We did it!
A small group of older women ‘Older Women for World Change’, got this fantastic exhibition together, which honours people who are usually ignored and recognises their knowledge of how to live well with lower carbon emissions.
Check out our video. Look at the pamphlet, and go to the University of Withywood website. I am pleased that we worked hard to get all the contributors to the launch party, including people who would never normally go to an event like that. Each of them is important. I’m proud that we fed everybody, that we gathered them together, that we gave them a chance to speak. I am proud of us.
My friend Karen and I are still taking the exhibition around our city, showing it in libraries and community centres. It’s a pleasure to glimpse people looking at it. They are engaged, alive. Old Women for World Change has made a small difference.
OWWCh’s struggle against internalised oppression
At our best, OWWCh was a support group, listening to each other talk about our personal lives and political achievements. The solid work we did together came to fruition in the exhibition, but by that time several of us had dropped out.
The process of preparing the exhibition tested our solidarity to the limit. Our internalised oppression as older women sometimes made us impatient with each other. At some points in the group’s life each of us had hard things to face (personal and family illness, bereavement, depression). Our responses were definitely affected by our training as females, to be caretaking, to choose the private over the public.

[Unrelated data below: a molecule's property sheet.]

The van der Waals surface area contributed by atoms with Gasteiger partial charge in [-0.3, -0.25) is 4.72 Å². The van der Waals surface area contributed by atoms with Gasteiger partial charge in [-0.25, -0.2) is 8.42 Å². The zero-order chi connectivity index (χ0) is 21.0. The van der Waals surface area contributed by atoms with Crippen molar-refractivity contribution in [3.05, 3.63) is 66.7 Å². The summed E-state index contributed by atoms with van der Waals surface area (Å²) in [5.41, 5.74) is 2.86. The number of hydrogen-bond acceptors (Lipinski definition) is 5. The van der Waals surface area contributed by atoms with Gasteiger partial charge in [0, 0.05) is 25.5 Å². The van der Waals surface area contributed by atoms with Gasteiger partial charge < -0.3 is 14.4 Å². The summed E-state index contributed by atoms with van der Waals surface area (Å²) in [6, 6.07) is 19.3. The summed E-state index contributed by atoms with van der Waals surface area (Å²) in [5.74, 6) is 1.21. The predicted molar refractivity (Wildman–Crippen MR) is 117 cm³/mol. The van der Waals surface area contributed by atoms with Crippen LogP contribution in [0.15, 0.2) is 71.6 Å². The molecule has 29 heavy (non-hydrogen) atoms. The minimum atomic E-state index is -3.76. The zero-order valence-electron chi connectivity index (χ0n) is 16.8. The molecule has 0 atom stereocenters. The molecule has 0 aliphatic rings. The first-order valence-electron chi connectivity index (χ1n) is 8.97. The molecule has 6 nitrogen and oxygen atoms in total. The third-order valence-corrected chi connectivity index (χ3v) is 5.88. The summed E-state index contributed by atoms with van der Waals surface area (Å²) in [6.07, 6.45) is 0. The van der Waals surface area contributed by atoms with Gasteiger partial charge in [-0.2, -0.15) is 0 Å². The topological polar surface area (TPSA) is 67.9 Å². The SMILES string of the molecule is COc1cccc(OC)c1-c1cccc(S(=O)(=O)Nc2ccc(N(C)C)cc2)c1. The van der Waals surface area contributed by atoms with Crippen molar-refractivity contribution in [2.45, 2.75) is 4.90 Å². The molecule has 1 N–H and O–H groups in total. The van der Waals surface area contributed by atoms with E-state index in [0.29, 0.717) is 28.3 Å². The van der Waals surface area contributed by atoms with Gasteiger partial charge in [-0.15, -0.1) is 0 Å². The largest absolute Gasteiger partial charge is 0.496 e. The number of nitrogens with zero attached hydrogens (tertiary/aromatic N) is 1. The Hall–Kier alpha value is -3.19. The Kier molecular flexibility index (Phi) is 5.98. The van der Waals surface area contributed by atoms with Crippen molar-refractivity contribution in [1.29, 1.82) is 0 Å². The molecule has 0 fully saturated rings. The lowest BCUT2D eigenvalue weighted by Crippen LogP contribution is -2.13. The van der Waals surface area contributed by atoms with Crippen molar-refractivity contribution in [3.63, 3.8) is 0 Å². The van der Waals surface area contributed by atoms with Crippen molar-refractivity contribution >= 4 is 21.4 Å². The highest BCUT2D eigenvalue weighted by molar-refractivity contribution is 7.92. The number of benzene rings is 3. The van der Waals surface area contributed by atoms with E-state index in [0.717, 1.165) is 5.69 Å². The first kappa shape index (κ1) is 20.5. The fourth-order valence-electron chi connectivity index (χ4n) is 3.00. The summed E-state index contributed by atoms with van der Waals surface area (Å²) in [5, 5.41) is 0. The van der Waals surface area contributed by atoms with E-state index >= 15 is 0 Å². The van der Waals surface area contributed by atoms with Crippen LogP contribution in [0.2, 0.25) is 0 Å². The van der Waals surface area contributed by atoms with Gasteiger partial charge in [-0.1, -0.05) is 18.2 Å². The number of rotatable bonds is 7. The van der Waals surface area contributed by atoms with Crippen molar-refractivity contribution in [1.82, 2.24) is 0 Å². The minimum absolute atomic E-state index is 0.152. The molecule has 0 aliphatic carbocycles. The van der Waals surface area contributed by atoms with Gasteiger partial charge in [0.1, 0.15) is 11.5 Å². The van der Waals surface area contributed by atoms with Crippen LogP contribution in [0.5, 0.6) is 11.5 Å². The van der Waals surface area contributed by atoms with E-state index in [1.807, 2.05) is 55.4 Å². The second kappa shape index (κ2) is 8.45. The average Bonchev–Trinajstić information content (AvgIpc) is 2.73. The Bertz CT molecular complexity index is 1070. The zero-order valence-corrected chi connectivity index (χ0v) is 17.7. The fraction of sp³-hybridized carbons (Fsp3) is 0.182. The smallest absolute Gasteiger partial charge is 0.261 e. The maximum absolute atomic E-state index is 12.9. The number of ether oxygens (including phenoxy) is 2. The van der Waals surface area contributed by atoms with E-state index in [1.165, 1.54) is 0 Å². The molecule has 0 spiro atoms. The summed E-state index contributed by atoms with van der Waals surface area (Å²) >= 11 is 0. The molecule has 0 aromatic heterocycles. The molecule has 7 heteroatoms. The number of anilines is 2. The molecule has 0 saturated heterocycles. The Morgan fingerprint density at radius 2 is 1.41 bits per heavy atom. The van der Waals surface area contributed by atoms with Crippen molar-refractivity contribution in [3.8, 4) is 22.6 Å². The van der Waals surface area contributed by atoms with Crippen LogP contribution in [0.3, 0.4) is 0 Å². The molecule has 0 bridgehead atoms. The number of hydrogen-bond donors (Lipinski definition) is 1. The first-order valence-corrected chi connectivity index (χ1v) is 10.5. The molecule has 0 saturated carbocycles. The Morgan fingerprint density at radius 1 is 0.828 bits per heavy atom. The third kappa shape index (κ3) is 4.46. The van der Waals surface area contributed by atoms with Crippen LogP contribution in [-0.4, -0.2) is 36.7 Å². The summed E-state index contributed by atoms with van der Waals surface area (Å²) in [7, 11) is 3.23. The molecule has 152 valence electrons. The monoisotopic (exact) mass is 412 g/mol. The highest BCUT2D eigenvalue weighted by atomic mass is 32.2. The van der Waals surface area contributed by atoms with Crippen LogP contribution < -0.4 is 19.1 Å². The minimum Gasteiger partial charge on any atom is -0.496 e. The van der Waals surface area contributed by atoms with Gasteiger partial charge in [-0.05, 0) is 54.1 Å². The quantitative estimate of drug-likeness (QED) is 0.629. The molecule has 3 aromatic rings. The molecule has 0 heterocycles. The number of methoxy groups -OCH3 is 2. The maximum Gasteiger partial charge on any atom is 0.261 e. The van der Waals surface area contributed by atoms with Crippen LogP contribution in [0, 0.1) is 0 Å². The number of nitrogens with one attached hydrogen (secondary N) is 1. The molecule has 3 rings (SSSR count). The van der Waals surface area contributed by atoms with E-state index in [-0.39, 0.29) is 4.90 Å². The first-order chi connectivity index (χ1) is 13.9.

Men as allies
What saved the project was, ironically, the help of men. Three men, about twenty years younger than us, joined our group. Interestingly, they were attracted to the project’s female perspective. We emphasised experiences, ordinary people, ordinary life. We aimed to engage people by empathy rather than by threatening facts. The men appreciated this. They contributed to the content – Mark Simmons‘ photographs are beautiful, Adam Nieman‘s diagrams gave us the factual introduction we needed, Ciaran Mundy was our active link to the Transition movement. But the perspective, the way of seeing, remained ours. We thank these good men for their help and hard work.